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The T. Rex was a ‘delicate foodie,’ new research suggests

The T. Rex was a ‘delicate foodie,’ new research suggests

As is often the case with ancient predators (see: the fairly universal, yet irrational, fear of sharks), the Tyrannosaurus rex has earned the reputation of a ravenous reptile, desperate to dine upon the innocent flesh of random passerby. But contrary to this widely held belief, likely fuelled by the species’ depiction in mainstream media, the large lizard was not some mindless monster. In fact, according to new research, the T. Rex was actually quite gentle, and, a bit of a picky eater — maybe even a “foodie.” Just a very large one.

According to Paleontologists at the Institute of Dinosaur Research at Fukui Prefectural University, CT scans of the dinosaur’s lower jaw demonstrated that the T. rex actually had rather extensive — and sensitive — nerve endings in its mouth, meaning that, in reality, the “ferocious beast” was actually picking its food up with caution and care. Soichiro Kawabe, who co-authored the paper, told VICE that the T. rex had “a delicate side like other animals,” asserting that “it’s not a monster.”

“You could say it was a foodie,” he explained.

Kawabe believes that the T. rex likely held its prey down with his legs (as its arms are notoriously too tiny), “pulling the juicy and nutritious meat off the bone like humans would a chicken leg.”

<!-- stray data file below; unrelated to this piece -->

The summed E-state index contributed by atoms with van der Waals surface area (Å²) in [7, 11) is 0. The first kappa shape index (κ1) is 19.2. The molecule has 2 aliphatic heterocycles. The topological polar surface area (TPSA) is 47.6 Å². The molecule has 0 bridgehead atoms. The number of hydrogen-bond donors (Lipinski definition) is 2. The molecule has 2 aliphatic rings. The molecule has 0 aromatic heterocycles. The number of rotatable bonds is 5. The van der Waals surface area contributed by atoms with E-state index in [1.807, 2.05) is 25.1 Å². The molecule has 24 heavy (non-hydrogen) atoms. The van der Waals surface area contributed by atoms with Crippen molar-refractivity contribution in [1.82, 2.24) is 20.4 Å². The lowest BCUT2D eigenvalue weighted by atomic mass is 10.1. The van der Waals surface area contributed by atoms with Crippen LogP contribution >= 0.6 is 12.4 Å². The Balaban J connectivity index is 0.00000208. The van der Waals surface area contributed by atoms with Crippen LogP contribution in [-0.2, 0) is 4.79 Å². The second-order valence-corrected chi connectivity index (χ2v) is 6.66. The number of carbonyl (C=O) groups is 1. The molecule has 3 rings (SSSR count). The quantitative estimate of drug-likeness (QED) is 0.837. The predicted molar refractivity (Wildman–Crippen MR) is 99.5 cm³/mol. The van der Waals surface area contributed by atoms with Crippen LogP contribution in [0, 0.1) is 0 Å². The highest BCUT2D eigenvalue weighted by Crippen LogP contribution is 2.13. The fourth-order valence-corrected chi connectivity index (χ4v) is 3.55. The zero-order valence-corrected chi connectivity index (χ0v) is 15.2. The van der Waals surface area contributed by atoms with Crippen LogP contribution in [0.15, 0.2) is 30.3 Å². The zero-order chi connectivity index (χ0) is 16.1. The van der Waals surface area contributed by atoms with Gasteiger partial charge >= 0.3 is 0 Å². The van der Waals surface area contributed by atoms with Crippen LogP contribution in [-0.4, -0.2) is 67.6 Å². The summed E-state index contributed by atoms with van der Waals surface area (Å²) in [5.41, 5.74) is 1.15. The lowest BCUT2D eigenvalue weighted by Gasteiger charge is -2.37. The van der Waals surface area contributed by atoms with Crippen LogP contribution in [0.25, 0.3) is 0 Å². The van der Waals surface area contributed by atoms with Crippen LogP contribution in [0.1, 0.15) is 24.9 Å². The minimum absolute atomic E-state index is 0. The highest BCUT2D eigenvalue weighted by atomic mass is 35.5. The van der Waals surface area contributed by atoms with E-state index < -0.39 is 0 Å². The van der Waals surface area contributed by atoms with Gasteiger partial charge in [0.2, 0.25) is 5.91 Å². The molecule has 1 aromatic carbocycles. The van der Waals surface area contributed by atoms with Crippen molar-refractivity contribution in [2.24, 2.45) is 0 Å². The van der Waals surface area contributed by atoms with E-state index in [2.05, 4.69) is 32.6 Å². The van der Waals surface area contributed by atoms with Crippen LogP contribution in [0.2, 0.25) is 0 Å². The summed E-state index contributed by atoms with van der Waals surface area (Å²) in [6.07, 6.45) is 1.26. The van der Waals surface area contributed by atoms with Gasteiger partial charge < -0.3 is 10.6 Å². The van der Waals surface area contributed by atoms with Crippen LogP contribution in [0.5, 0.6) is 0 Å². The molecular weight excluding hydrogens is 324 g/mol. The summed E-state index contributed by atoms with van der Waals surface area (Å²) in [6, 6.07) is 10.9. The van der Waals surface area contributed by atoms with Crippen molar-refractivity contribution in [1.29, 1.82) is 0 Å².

“But when needed, it probably also ate the bones too. Marrow is very healthy,” he added.

Paleontologist Steve Brusatte, who is a professor at University of Edinburg and not associated with the paper, was impressed with the study as it demonstrated that the T. Rex “had brawn...but also finesse.”

“As if T. rex wasn’t frightening enough, with a body the size of a bus and a bite that could crush a car, it turns out that its jaws were highly sensitive, so it could carefully choose and manipulate its prey,” he said.

Kawabe and his colleagues also found that the T. Rex had a “sensitive snout” and impeccable control over its jaw and nose, aiding its ability to parent and make nests. “The dinosaur could have similarly carried its children in its mouth carefully,” Kawabe concluded.

Well, now we’re crying. And demand an accurate rewrite of “Jurassic Park.” (And “Jaws” while we’re at it!)

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